There is much debate these days about whether you should handwrite a recipient’s name and address or print it out on your home printer, either with a sticker label or directly onto the envelope itself. Most agree that handwriting is best, especially with wedding invitations. Although professional calligraphy is ideal, it is unaffordable for many brides.

So what is a bride-to-be to do? You don’t want a printed label to make your invite appear as if it were junk mail. Or even worse is when a recipient feels like a printed address implies that you invited a ton of people and that it would have been such a daunting task to add any sort of personal touch to the large number of invitations.

Handwriting them yourself can seem easy enough for those with pretty penmanship. But usually in an attempt to not look messy, many people without nice handwriting opt for printed labels or printed envelopes.

In comes the concept of “fauxligraphy.” We initially ran across this great idea here and here. This process involves first printing the address directly to the envelopes, and then tracing over the print with a specialty pen from a craft store. When printing off the addresses, use a very light ink saturation setting and possibly even using the same color ink of the pen or the envelopes themselves. {Since we used a gold pen, we printed off the address in gold ink, at about 20 percent opacity.} Calligraphy type fonts can be downloaded for free from sites like dafont.com. {We used a font called English to test run, since it’s not too swirly.}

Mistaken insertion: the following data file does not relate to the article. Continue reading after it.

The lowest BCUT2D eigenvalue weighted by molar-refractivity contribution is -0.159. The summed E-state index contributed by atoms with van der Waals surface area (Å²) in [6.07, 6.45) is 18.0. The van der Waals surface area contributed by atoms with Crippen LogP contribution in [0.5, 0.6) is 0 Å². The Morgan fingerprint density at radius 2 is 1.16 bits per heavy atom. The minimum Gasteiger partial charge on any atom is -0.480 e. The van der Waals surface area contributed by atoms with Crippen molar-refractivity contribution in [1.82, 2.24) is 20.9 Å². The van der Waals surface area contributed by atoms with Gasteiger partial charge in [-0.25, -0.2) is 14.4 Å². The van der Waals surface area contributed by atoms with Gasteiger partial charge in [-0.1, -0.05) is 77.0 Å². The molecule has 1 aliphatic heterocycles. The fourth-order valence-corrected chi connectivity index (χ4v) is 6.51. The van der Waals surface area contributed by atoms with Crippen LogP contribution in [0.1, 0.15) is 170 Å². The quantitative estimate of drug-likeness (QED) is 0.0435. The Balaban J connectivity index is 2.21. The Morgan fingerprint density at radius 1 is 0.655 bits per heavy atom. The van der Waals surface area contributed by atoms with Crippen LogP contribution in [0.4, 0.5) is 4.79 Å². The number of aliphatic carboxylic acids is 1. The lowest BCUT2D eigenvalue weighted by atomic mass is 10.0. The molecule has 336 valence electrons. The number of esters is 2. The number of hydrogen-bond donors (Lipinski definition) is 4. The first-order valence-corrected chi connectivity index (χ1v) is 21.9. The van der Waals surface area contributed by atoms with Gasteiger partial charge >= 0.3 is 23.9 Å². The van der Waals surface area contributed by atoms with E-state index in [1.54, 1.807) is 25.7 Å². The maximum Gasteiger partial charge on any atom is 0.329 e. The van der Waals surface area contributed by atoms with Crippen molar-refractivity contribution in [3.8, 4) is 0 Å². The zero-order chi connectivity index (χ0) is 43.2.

This is a great project for someone who doesn’t mind putting some time and effort to produce lovely, semi-DIY calligraphy! Possible obstacles may include several trial and error attempts in finding the perfect printer settings (to center the address, adjust ink color, etc.). And depending on the thickness of the liquid pen, you may have to trace over the address several times before you’re happy with the coverage and overall look. Having a few extra envelopes on hand certainly can’t hurt either.

Overall, I thought this idea was pretty clever actually. I must confess though, I am part of the even-messy-handwriting-is-better-than-labels camp. I’ll definitely practice this at home next time I send invitations. Maybe try it yourself, and see if fauxligraphy can be the budget-friendly answer to your calligraphy concerns.